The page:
Editor’s Note-A Dance in the Stands
So many eulogies were delivered for Carl Pohlad last January that it seems superfluous even to comment on his life, except that aspects of it are so poignant, compelling, and instructive that it is hard to resist doing so.
It is tempting to focus on his childhood in Valley Junction, Iowa (now West Des Moines), an outpost of 4,000 railroaders and cement-plant workers near the banks of the Raccoon River. Pohlad spoke of having envied the “rich people” of Valley Junction, the people who lived on “the hill,” far from the low-lying neighborhood where the Pohlads lived, where unpaved streets turned to muck every spring and Carl’s mother, a laundress, turned to her children to help her make a living. In reality, there were no “rich people” in Valley Junction—no one you and I would call rich—and there was no hill, just a gentle rise that must have felt like a hill to a youngster who pulled wagons of fresh laundry to the homes of railroad foremen and storeowners.
How poor were the Pohlads? Twenty-six passenger trains a day departed Valley Junction in 1933. Carl left for college by freight train that year to save the price of a ticket. In his young manhood, he played football at Gonzaga while running a business selling repossessed cars, boxed for prize money, and received three bronze stars and a battlefield commission in the European theater of World War II before he entered banking.
There was always banking, but from that came other endeavors, a vast variety of businesses: bottling, insurance, real estate, aviation, and bus transportation. With his friend Irwin Jacobs, he invested in a company that in the 1980s controlled Watkins, Inc., the marketer of food products; the InstyPrints printing company; a string of collection agencies; and several boatmakers. They had smaller interests in long-distance moving, storage and warehousing, furniture rental, and pest control. Pohlad invested in movies, a Minnesota wine distributorship, the Piper Tower in Minneapolis. With Jacobs, he attempted to buy the Churchill Downs racetrack and the Walt Disney Company.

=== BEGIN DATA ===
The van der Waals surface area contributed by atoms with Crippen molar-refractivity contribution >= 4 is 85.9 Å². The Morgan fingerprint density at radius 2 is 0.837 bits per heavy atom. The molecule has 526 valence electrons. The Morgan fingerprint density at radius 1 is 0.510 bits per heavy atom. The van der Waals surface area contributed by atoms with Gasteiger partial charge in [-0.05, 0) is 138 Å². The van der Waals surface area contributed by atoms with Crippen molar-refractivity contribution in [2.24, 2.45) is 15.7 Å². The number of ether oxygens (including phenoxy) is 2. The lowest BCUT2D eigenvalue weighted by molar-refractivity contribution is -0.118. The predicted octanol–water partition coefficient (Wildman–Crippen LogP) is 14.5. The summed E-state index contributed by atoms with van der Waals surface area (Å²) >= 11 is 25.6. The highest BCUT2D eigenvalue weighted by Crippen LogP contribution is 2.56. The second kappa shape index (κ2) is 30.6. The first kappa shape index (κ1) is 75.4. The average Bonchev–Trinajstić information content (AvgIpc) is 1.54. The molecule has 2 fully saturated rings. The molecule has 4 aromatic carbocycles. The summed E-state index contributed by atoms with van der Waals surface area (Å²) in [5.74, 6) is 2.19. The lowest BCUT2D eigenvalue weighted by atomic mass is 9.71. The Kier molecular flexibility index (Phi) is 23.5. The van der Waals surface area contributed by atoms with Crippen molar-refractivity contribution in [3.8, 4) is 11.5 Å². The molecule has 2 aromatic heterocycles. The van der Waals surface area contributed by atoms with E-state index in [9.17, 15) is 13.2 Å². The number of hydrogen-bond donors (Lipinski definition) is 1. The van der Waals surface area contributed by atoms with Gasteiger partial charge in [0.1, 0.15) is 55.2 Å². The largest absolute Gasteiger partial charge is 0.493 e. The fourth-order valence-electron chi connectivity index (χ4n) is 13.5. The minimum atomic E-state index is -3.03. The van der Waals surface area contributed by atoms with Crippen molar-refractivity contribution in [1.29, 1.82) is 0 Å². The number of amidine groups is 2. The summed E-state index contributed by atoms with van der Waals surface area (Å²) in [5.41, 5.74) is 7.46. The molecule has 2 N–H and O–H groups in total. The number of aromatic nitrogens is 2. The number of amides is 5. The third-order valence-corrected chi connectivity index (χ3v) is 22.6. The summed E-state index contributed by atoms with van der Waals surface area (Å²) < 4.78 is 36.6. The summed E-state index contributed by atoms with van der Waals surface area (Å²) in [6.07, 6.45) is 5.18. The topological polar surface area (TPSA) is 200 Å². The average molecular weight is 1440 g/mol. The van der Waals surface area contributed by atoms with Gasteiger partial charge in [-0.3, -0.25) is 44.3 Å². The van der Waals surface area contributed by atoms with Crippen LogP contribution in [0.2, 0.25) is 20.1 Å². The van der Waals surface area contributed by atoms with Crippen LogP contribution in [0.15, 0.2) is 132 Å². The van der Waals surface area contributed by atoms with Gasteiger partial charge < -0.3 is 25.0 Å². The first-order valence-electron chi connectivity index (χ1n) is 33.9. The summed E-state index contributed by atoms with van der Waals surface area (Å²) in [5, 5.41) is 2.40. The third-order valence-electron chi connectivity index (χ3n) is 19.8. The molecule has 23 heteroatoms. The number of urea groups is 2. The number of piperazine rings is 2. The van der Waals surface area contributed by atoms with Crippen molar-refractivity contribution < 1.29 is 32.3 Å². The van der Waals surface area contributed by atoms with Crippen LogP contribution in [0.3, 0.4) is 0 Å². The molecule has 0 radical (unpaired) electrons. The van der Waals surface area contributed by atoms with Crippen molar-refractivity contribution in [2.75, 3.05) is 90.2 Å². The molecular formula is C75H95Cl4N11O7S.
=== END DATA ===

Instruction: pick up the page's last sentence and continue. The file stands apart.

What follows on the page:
He was most associated with the Minnesota Twins, which he bought in 1984, in part to keep the team from leaving Minnesota. He is remembered for bringing two World Series trophies into Minnesota. I remember his first night as an owner. He was dancing—briefly, but literally dancing—in the stands near third base as fans called out his name.
Oddly enough, those recollections might have irritated him. When I last interviewed him in 1995, he was 79 years old and had no interest in talking about anything in his past.
“All that old stuff doesn’t matter,” he said. “What’s important is what comes next—and I don’t mean just for me, but for anyone. Your vision: That’s important! The future! You have to want to do something—to be part of something.”
At 79, he still wanted to be part of a lot: banking in Texas (“one of the last frontier states for growth”) and entertainment—“cable, video, what-have-you,” he said. “The question is, ‘What is the delivery system of the future?’ It’s shaping up now . . . and it’s just a thrill to see all the possibilities. Everything is global, and the possibilities are unlimited.”
“You know, it’s so exciting to be in business today,” he said. “So much is happening in so many industries all over the world. But you need to be involved. If you keep your mind alert and stay productive, you’ll live a long life. It doesn’t have to be in business, and if you are in business, it doesn’t make any difference if it is a big business or a little business . . . . It’s what you make of it.”
No one should feel sorry for him. For most of his life, he was in good health. He had a close family, good friends, and a lifetime of achievement. He had fun—the kind of fun he wanted to have. He could help anyone he wanted to help, and he exercised that ability vigorously, if quietly.
Was his life complete? No one’s is. If I could have granted him a wish, it would have been for him to see the completion of the new Minnesota Twins stadium, the builder of which is featured here in the April issue.